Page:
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2017 Word of the Year

conciliatory

[kuh n-sil-ee-uh-tawr-ee, -tohr-ee] /kənˈsɪl i əˌtɔr i, -ˌtoʊr i/
adjective
1.
tending to conciliate:
a conciliatory manner; conciliatory comments.
Also, conciliative
[kuh n-sil-ee-ey-tiv, -uh-tiv, -sil-yuh-] /kənˈsɪl iˌeɪ tɪv, -ə tɪv, -ˈsɪl yə-/ (Show IPA)
.
Origin of conciliatory
1570-1580
First recorded in 1570-80; conciliate + -ory1
Related forms
conciliatorily, adverb
conciliatoriness, noun
nonconciliatory, adjective
unconciliative, adjective
unconciliatory, adjective
Dictionary.com Unabridged
Based on the Random House Dictionary, © Random House, Inc. 2017.
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Examples from the Web for conciliatory
Contemporary Examples
Historical Examples
  • The phrasing was unfortunate, though its conciliatory intention was obvious.

    Cleo The Magnificent

    Louis Zangwill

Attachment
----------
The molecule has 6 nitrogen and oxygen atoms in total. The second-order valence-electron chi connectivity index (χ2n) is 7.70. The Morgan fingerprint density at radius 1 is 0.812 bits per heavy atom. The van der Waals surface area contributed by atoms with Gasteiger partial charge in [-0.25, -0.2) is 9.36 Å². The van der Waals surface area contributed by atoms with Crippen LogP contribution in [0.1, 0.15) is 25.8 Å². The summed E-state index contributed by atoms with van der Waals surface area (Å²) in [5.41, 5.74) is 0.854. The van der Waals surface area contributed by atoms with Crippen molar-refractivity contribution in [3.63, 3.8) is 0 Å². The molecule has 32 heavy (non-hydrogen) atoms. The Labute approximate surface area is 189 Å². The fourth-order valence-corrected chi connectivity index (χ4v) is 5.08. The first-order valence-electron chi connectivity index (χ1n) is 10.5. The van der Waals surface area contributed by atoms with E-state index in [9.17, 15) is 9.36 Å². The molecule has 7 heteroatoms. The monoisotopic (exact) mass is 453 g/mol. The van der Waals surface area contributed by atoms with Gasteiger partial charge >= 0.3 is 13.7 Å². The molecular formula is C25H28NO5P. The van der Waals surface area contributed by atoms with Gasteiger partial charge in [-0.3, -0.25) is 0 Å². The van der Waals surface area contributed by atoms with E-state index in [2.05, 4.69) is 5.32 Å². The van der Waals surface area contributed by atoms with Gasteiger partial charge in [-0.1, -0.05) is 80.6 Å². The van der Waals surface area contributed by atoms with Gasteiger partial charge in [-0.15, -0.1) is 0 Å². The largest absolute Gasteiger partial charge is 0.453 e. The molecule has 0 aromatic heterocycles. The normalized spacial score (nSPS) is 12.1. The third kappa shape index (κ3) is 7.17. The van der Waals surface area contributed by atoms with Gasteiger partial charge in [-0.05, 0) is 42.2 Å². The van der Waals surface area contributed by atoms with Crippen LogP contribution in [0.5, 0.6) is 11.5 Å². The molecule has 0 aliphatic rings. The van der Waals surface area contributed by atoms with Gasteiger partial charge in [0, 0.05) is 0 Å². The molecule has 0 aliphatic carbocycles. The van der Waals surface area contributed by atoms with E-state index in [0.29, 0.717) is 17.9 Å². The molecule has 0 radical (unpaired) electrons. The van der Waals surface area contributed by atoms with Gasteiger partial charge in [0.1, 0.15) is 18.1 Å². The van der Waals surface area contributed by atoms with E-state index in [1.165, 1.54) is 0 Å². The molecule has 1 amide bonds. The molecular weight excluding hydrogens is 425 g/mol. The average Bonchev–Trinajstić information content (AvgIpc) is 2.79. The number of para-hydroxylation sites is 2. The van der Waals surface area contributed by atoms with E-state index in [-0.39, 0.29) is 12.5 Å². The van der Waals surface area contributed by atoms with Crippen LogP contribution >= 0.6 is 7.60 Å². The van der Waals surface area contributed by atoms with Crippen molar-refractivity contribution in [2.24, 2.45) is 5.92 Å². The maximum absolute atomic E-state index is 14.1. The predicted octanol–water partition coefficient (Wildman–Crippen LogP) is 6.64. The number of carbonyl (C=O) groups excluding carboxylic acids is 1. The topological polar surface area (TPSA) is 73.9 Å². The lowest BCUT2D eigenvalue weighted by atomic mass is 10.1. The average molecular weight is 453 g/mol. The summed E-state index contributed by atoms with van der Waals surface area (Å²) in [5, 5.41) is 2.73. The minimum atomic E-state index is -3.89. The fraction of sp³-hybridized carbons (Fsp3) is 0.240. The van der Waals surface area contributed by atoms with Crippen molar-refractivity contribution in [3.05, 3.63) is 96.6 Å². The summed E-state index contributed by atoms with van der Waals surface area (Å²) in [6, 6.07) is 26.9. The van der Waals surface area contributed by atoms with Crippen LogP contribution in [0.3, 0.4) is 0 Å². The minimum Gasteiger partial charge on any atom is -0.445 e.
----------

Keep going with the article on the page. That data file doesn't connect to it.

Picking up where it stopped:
• I congratulate you on the conciliatory spirit that's been displayed.

    Strife (First Series Plays) John Galsworthy
  • But he first procures himself a hearing by conciliatory words.

    Apology Plato
  • He was now as bitter of speech as he had formerly been conciliatory.

  • The conciliatory words he had in mind to speak he now suppressed.

    The Sea-Hawk Raphael Sabatini
British Dictionary definitions for conciliatory

conciliatory

/kənˈsɪljətərɪ; -trɪ/
adjective
1.
intended to placate or reconcile
Derived Forms
conciliatorily, adverb
conciliatoriness, noun
Collins English Dictionary - Complete & Unabridged 2012 Digital Edition
© William Collins Sons & Co. Ltd. 1979, 1986 © HarperCollins
Publishers 1998, 2000, 2003, 2005, 2006, 2007, 2009, 2012
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Word Origin and History for conciliatory
adj.

1570s, from conciliate + -ory. Related: Conciliator.

Online Etymology Dictionary, © 2010 Douglas Harper
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Word Value for conciliatory

19
22
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